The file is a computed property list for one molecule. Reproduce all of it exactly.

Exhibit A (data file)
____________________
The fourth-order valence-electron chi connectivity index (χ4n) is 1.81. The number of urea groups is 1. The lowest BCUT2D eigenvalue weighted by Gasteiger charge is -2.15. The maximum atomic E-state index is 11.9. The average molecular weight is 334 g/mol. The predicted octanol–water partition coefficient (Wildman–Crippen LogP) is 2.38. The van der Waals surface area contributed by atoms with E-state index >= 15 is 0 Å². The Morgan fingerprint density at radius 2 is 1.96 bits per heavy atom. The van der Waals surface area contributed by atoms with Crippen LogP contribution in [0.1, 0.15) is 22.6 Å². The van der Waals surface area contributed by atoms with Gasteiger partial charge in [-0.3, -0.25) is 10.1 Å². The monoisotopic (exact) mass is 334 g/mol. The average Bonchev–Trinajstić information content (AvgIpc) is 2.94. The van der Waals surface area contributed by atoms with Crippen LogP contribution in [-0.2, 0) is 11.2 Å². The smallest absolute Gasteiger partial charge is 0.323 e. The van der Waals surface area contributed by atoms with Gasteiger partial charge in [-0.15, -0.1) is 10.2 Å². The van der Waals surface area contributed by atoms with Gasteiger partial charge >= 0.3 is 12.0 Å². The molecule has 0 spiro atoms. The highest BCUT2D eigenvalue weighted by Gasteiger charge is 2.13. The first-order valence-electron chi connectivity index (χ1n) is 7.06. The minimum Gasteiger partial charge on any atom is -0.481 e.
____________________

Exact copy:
The fourth-order valence-electron chi connectivity index (χ4n) is 1.81. The number of urea groups is 1. The lowest BCUT2D eigenvalue weighted by Gasteiger charge is -2.15. The maximum atomic E-state index is 11.9. The average molecular weight is 334 g/mol. The predicted octanol–water partition coefficient (Wildman–Crippen LogP) is 2.38. The van der Waals surface area contributed by atoms with E-state index >= 15 is 0 Å². The Morgan fingerprint density at radius 2 is 1.96 bits per heavy atom. The van der Waals surface area contributed by atoms with Crippen LogP contribution in [0.1, 0.15) is 22.6 Å². The van der Waals surface area contributed by atoms with Gasteiger partial charge in [-0.3, -0.25) is 10.1 Å². The monoisotopic (exact) mass is 334 g/mol. The average Bonchev–Trinajstić information content (AvgIpc) is 2.94. The van der Waals surface area contributed by atoms with Crippen LogP contribution in [-0.2, 0) is 11.2 Å². The smallest absolute Gasteiger partial charge is 0.323 e. The van der Waals surface area contributed by atoms with Gasteiger partial charge in [-0.15, -0.1) is 10.2 Å². The van der Waals surface area contributed by atoms with Gasteiger partial charge >= 0.3 is 12.0 Å². The molecule has 0 spiro atoms. The highest BCUT2D eigenvalue weighted by Gasteiger charge is 2.13. The first-order valence-electron chi connectivity index (χ1n) is 7.06. The minimum Gasteiger partial charge on any atom is -0.481 e.